For the foreseeable future there is one man the nerds of the world better be paying fuckin’ homage to: J.J. Abrams. He has so much of what we hold dear in his hands! We must keep the Abrams pleased with us, otherwise he’ll ruin both Star Trek and Star Wars!

All right, it’s likely not all that dire. Abrams has already proven he can make a film almost universally applauded with his 2009 Star Trek. And from what we’ve seen and heard of Star Trek Into Darkness he’s about to do it again. Now, as long as he manages a Star Wars film better than Episodes I-III he’ll surpass being a nerd icon and become a nerd legend. Can he do it?

Playboy recently chatted with the director and lord and master of two of science fiction’s pinnacle series about what he has in mind for Star Wars Episode VII, and how his involvement in the galaxy far, far away effects his obligations to the Federation.

PLAYBOY: Nothing matters more to moviegoers than the stories and characters from Star Wars. In your wildest, geekiest fantasies, did you ever imagine yourself helming the two biggest sci-fi franchises in the universe?

ABRAMS: It is preposterous. Ridiculous. Completely insane. It really is.

PLAYBOY: Star Wars and Star Trek are church and state in Hollywood. Can you really be loyal to both? Star Trek fans cried out on Twitter that you were cheating on them.

ABRAMS: I mean, I get it. The worlds are vastly different. Honestly, that was why I passed on Star Wars to begin with. I couldn’t imagine doing both. But when I said that my loyalty was to Star Trek I was literally working on finishing this cut. I couldn’t even entertain another thought. It was like being on the most beautiful beach in the world and someone saying, “There’s this amazing mountain over here. Come take a look.” I couldn’t balance the two, so I passed on Star Wars.

‘Course, we know Abrams eventually relented and agreed to direct Episode VII. Hit the jump to learn what changed his mind.

PLAYBOY: What happened between saying no and saying yes?

ABRAMS: It was a wild time. I was near the light at the end of the tunnel with my work on Star Trek. I felt I needed a bit of a breather, actually. But then Kathleen Kennedy [the new Lucasfilm head who oversees Star Wars] called again. I’ve known her for years. We had a great conversation, and the idea of working with her on this suddenly went from being theoretical and easy to deny to being a real, tangible, thrilling possibility. In the end it was my wife, Katie, who said if it was something that really interested me, I had to consider it.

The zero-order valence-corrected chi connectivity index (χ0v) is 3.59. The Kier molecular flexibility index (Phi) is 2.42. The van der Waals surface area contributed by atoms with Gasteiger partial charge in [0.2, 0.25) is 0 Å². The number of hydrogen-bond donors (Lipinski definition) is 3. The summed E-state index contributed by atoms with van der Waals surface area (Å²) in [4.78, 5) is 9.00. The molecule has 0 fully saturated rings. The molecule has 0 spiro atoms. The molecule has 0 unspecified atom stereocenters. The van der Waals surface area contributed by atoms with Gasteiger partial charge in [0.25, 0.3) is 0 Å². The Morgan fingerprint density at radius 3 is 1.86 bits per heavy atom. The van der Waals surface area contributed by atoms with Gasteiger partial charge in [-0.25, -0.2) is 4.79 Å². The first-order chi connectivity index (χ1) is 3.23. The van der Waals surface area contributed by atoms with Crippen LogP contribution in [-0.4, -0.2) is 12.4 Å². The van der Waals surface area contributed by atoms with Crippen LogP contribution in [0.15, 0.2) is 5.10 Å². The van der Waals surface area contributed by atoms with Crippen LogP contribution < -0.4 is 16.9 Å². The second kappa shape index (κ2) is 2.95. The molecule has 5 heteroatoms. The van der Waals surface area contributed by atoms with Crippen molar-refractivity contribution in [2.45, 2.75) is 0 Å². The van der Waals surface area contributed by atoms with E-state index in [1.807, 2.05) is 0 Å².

Thank you, Ms. Abrams. Or, maybe we won’t be so grateful in two years, I don’t know. J.J. has already admitted to being a lifelong Star Wars fan; it was something we heard over and over when he was first selected for Star Trek. And everyone lost their shit thinking Abrams was going to infect Star Trek with too many of Star Wars‘ sensibilities. I can’t argue he didn’t, but what he brought to Star Trek breathed new life into a floundering franchise. Now, how will he accomplish this with Star Wars?

PLAYBOY: But as a lifelong Star Wars fan, surely you have broad ideas about what needs to happen going forward. Three quarters of planet Earth came down on George Lucas for practically ruining Star Wars in Episode I. The Star Wars universe revolted.

ABRAMS: Here’s the thing. I try to approach a project from what it’s asking. What does it need to be? What is it demanding? With Star Wars, one has to take into account what has preceded it, what worked, what didn’t. There are cautionary tales for anything you take on that has a legacy—things you look at and think, I want to avoid this or that, or I want to do more of something. But even that feels like an outside-in approach, and it’s not how I work. For me, the key is when you have a script; it’s telling you what it wants to be.

PLAYBOY: Star Wars needs to look different from Star Trek, certainly.

ABRAMS: As with anything, because these are very different worlds, they shouldn’t feel the same aesthetically. They can’t. You’re right. But again, I don’t apply aesthetics first and fit a movie into that aesthetic. If I had come into Star Trek with those eyes, I would probably have been paralyzed. The advantage here is that we still have George Lucas with us to go to and ask questions and get his feedback on things, which I certainly will do. With Star Trek it was harder because I wasn’t a Star Trek fan; I didn’t have the same emotional feeling, and I didn’t have Gene Roddenberry to go to. But I came to understand the world of Star Trek, and I appreciated what fans felt and believed about this universe and this franchise.

I’m glad he’ll be seeking out Lucas for guidance. For all his faults he’s still the Grand Maester of the Star Wars universe. Just please, no dialogue advice. And, please don’t let your great love cloud your judgement in making a great film. Bryan Singer adored Superman and in particular Richard Donner’s films, but Superman Returns still sucked.

Finally, the big question,

PLAYBOY: Let’s talk sequels for a minute. Since you’re doing Star Wars, does that put you out of the running to direct the third Star Trek movie?

ABRAMS: No. I would say it’s a possibility. We’re trying to figure out the next step. But it’s like anything: It all begins with the story.

Do go and read Playboy‘s entire interview, it’s fantastic. Plus, now you can say you’re only reading Playboy for the articles with a straight face.

How do you think Abrams will handle Episode VII? Will he be back for Star Trek 3? Do you even want him back?

Source: Playboy via CBM

Category: Film

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